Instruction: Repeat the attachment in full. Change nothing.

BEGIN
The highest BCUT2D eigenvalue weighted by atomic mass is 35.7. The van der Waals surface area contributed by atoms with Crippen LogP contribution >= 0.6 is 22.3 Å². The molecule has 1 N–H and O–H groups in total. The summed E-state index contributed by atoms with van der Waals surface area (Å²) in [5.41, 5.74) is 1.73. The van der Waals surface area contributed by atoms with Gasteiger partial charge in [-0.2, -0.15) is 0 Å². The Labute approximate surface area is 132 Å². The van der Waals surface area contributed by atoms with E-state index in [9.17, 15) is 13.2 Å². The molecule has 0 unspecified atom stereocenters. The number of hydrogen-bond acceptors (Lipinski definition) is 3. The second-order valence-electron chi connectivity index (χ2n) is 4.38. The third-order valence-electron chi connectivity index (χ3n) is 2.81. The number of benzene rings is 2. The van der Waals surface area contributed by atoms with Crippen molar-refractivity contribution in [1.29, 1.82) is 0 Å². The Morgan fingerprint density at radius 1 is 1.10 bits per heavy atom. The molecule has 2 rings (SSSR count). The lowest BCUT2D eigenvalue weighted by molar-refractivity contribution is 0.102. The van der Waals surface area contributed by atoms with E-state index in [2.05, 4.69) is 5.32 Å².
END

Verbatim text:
The highest BCUT2D eigenvalue weighted by atomic mass is 35.7. The van der Waals surface area contributed by atoms with Crippen LogP contribution >= 0.6 is 22.3 Å². The molecule has 1 N–H and O–H groups in total. The summed E-state index contributed by atoms with van der Waals surface area (Å²) in [5.41, 5.74) is 1.73. The van der Waals surface area contributed by atoms with Gasteiger partial charge in [-0.2, -0.15) is 0 Å². The Labute approximate surface area is 132 Å². The van der Waals surface area contributed by atoms with E-state index in [9.17, 15) is 13.2 Å². The molecule has 0 unspecified atom stereocenters. The number of hydrogen-bond acceptors (Lipinski definition) is 3. The second-order valence-electron chi connectivity index (χ2n) is 4.38. The third-order valence-electron chi connectivity index (χ3n) is 2.81. The number of benzene rings is 2. The van der Waals surface area contributed by atoms with Crippen molar-refractivity contribution in [1.29, 1.82) is 0 Å². The Morgan fingerprint density at radius 1 is 1.10 bits per heavy atom. The molecule has 2 rings (SSSR count). The lowest BCUT2D eigenvalue weighted by molar-refractivity contribution is 0.102. The van der Waals surface area contributed by atoms with E-state index in [2.05, 4.69) is 5.32 Å².